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Balmeet Singh was allegedly accosted because of his race or religion outside of a Bakersfield restaurant on September 30 and dozens of people reportedly witnessed it and did nothing about it. In her article “Why Don’t We Help? Less is More, at Least When It Comes to Bystanders,” Melissa Burkley Ph.D. said people have a tendency to look the other way when they are witnesses to wrongdoing for a couple of reasons.
Thanksgiving will soon be here; therefore, here’s a bit of information about the practice of giving thanks.
More than 37 percent of employees celebrate Halloween with their co-workers, according to a survey conducted by Vault.com. If you are among those employers who will have some type of Halloween celebration at work, here are some things to consider:
“You’re fired.” Millions of people have watched the television show The Apprentice to hear Donald Trump say those words. Trump fires contestants because they have failed various competitions; however, because California is an at-will employment state, employers may fire an employee for any reason or no reason what-so-ever, right? The answer is “yes” and “no.”
If you’re not an American history enthusiast, you might not know that our current political climate, filled with insults and injuries, is nothing new. In his article, “Donald Trump and the Long History of American Politics Turning Violent,” Matt Taylor recounts how prominent politicians such as Aaron Burr, Alexander Hamilton, and Andrew Jackson “were almost as notorious for their pistol duels as their politics” and their followers often engaged in fisticuffs as well.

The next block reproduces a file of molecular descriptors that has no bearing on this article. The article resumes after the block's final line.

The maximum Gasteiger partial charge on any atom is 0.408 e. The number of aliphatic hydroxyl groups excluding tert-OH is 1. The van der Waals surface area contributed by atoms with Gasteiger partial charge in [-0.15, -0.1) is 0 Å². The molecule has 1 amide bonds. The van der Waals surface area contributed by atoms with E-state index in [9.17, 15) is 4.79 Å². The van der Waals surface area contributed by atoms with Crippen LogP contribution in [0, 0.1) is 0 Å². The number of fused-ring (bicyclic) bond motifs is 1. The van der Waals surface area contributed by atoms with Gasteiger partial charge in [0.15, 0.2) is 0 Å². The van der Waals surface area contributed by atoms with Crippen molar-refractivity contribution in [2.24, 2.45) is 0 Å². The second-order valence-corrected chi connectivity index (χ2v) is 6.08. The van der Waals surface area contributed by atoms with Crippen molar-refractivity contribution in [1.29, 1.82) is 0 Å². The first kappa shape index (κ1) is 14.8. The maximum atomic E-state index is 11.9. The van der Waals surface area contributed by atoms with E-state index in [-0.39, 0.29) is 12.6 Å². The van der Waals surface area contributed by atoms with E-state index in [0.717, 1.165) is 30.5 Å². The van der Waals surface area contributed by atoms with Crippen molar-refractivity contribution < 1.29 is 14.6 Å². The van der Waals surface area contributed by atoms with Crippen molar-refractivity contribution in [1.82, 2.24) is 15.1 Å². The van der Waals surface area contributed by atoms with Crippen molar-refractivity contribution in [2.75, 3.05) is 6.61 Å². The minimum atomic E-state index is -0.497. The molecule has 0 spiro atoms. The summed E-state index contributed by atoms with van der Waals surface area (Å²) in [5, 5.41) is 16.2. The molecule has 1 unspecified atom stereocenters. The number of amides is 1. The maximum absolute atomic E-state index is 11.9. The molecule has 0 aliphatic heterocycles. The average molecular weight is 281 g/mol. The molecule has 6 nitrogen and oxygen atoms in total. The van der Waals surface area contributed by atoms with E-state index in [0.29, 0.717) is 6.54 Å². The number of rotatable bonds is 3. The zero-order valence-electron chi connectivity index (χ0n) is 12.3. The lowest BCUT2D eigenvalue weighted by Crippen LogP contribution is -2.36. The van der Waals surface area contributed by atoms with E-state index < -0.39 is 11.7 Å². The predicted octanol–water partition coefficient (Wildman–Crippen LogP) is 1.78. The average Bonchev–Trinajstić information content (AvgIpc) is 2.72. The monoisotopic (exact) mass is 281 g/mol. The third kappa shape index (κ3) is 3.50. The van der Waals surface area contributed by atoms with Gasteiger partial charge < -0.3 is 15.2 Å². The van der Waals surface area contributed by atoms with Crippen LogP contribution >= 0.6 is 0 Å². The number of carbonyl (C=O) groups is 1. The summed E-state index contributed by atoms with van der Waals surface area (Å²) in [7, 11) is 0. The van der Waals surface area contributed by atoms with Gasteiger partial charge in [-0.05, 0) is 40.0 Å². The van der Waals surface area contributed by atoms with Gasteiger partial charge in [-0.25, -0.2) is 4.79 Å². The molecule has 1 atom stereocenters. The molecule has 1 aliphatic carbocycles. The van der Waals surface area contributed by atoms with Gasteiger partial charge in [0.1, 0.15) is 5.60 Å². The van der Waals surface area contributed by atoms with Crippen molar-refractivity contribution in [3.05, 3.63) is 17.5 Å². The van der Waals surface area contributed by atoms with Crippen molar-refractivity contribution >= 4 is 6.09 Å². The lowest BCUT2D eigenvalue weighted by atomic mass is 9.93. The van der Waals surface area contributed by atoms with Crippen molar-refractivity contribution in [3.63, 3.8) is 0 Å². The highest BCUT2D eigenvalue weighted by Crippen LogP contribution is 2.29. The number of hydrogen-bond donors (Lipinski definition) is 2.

“Look at that face! Would anyone vote for that? Can you imagine that, the face of our next president? I mean, she's a woman, and I'm not s'posedta say bad things, but really folks, come on. Are we serious?” According to Rolling Stone magazine, presidential candidate Donald Trump said all of that about rival Carly Fiorina.
We’ve all heard the real estate agent’s mantra, “location, location, location.” Human resource professionals and employment attorneys have a similar mantra, “documentation, documentation, documentation.” Why is documentation important for employers? Numerous discrimination lawsuits demonstrate the reason.
I can write a decent sentence, but I’m lousy at math. Does that mean I can successfully sue my employer because, in order to ensure that I’ve been paid properly, I’m required to perform simple addition? According to a recent court case, the answer is a resounding “no.”
My mom is 72-years-old and still waiting tables at a local restaurant. My dad is 76-years-old and still puts in a few hours every day at the family’s bait and tackle store. Both plan to work until they are physically and/or mentally incapable of doing so. According to the U.S. Bureau of Labor Statistics, my parents are among the more than 6.9 million people aged 65 and older who are still working and, by every indication, don’t plan to quit any time soon.
If you’re going to dare someone to do something, you don’t get to cry foul if they do it. That’s the lesson a SkinSmart Dermatology employee learned the hard way in the latest example of things that employees post on Facebook that gets them fired.
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